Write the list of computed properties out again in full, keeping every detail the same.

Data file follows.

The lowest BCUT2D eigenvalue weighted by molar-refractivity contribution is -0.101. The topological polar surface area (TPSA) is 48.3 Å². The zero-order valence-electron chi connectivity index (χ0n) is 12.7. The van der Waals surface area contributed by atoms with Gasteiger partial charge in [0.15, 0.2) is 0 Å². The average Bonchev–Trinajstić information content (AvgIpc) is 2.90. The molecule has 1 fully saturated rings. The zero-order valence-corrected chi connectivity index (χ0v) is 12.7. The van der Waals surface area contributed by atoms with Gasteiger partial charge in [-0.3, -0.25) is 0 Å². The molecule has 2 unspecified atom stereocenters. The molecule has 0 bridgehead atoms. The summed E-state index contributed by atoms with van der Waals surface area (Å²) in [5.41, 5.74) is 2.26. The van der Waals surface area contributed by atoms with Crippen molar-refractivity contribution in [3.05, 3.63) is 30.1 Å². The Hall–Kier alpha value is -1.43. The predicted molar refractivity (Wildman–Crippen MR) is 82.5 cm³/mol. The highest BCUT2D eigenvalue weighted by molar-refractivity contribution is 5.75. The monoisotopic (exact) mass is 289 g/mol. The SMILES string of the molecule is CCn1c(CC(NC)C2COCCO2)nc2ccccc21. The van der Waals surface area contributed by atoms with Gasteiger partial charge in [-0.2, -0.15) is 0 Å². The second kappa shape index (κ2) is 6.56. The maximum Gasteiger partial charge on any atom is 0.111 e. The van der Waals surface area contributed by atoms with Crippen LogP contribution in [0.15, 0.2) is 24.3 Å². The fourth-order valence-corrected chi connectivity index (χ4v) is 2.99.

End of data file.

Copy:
The lowest BCUT2D eigenvalue weighted by molar-refractivity contribution is -0.101. The topological polar surface area (TPSA) is 48.3 Å². The zero-order valence-electron chi connectivity index (χ0n) is 12.7. The van der Waals surface area contributed by atoms with Gasteiger partial charge in [0.15, 0.2) is 0 Å². The average Bonchev–Trinajstić information content (AvgIpc) is 2.90. The molecule has 1 fully saturated rings. The zero-order valence-corrected chi connectivity index (χ0v) is 12.7. The van der Waals surface area contributed by atoms with Gasteiger partial charge in [-0.3, -0.25) is 0 Å². The molecule has 2 unspecified atom stereocenters. The molecule has 0 bridgehead atoms. The summed E-state index contributed by atoms with van der Waals surface area (Å²) in [5.41, 5.74) is 2.26. The van der Waals surface area contributed by atoms with Crippen molar-refractivity contribution in [3.05, 3.63) is 30.1 Å². The Hall–Kier alpha value is -1.43. The predicted molar refractivity (Wildman–Crippen MR) is 82.5 cm³/mol. The highest BCUT2D eigenvalue weighted by molar-refractivity contribution is 5.75. The monoisotopic (exact) mass is 289 g/mol. The SMILES string of the molecule is CCn1c(CC(NC)C2COCCO2)nc2ccccc21. The van der Waals surface area contributed by atoms with Gasteiger partial charge in [-0.2, -0.15) is 0 Å². The second kappa shape index (κ2) is 6.56. The maximum Gasteiger partial charge on any atom is 0.111 e. The van der Waals surface area contributed by atoms with Crippen LogP contribution in [0.15, 0.2) is 24.3 Å². The fourth-order valence-corrected chi connectivity index (χ4v) is 2.99.